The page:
1. Wow, this is great! I am planning to hike JMT next summer and I am looking forward to following your trip on your website. Good luck and happy hiking!

  2. Good points about domestic issues Andy – my wife both loves it and hates it when I go on long multi-week backpacking trips. We miss each other terribly, but she also misses the fact that I do all the yard work and dishes when I’m at home!

  3. Try it in seven days. Lot less food and starting your morning at 4:30 am. Just make sure you drink 20oz right before you go to bed. Wakes you up at 4. 10 miles by 10am is the rule if you try.

  4. Andy – have you ever tried to eat 5,000 calories in a day? It takes a lot of time not to mention that your body can only absorb 250 calories per hour. I think you may be going a bit heavy on the food….I reckon 1.75 – 2 pounds per day should be your target with a goal of 100 or more calories per ounce.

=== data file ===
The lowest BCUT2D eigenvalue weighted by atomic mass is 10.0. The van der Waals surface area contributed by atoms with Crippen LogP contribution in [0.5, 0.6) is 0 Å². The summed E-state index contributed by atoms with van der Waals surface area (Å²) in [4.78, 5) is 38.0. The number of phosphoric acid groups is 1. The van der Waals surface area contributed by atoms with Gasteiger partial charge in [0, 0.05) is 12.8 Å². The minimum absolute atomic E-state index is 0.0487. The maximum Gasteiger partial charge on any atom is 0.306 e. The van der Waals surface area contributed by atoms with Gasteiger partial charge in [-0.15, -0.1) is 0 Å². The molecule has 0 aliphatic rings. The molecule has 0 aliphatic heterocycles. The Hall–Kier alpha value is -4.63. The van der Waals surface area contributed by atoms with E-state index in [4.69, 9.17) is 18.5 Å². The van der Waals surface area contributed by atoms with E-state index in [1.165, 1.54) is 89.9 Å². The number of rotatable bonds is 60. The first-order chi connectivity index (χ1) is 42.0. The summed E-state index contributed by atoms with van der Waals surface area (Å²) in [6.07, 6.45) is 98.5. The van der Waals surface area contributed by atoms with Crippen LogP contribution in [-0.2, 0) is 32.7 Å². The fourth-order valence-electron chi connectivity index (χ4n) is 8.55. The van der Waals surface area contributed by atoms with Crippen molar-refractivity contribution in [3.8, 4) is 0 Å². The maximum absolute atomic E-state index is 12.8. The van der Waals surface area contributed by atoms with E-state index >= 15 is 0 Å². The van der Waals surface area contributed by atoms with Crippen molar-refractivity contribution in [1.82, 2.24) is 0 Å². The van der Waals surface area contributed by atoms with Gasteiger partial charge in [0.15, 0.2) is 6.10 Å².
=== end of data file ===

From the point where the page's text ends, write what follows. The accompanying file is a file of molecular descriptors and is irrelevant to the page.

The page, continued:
5. Thanks for the comments. We successfully completed the trail in 14 days and had a blast.

    • Hey Andy,
      We are planning a 14 day through hike next year and I would love to hear your itinerary. Email me when you can and let me pic your brain on some questions

  6. I’m planning on same schedule this September…do you think the bv 450 could hold the last 6 days of food?

  7. I really enjoyed this post. I am doing the Camino Frances with work next year and getting into prep mode already (150km in 8days). I swear I am already having nightmares about the blisters.

  8. Hi, I’m from Minnesota where the elevation is about 700 ft. I plan on hiking the JMT in the summer of 2017. I am starting to train this summer, 2016, by going to Colorado to hike some peaks and also running a marathon. One of my friends says, “There is no use training for a hike that will be a year away.” She also says training in high elevation even two weeks before the trip is useless because our bodies will forget what it feels like in high altitude. Is this true? Am I really wasting my time by hiking and running a lot for a hike that is a year away?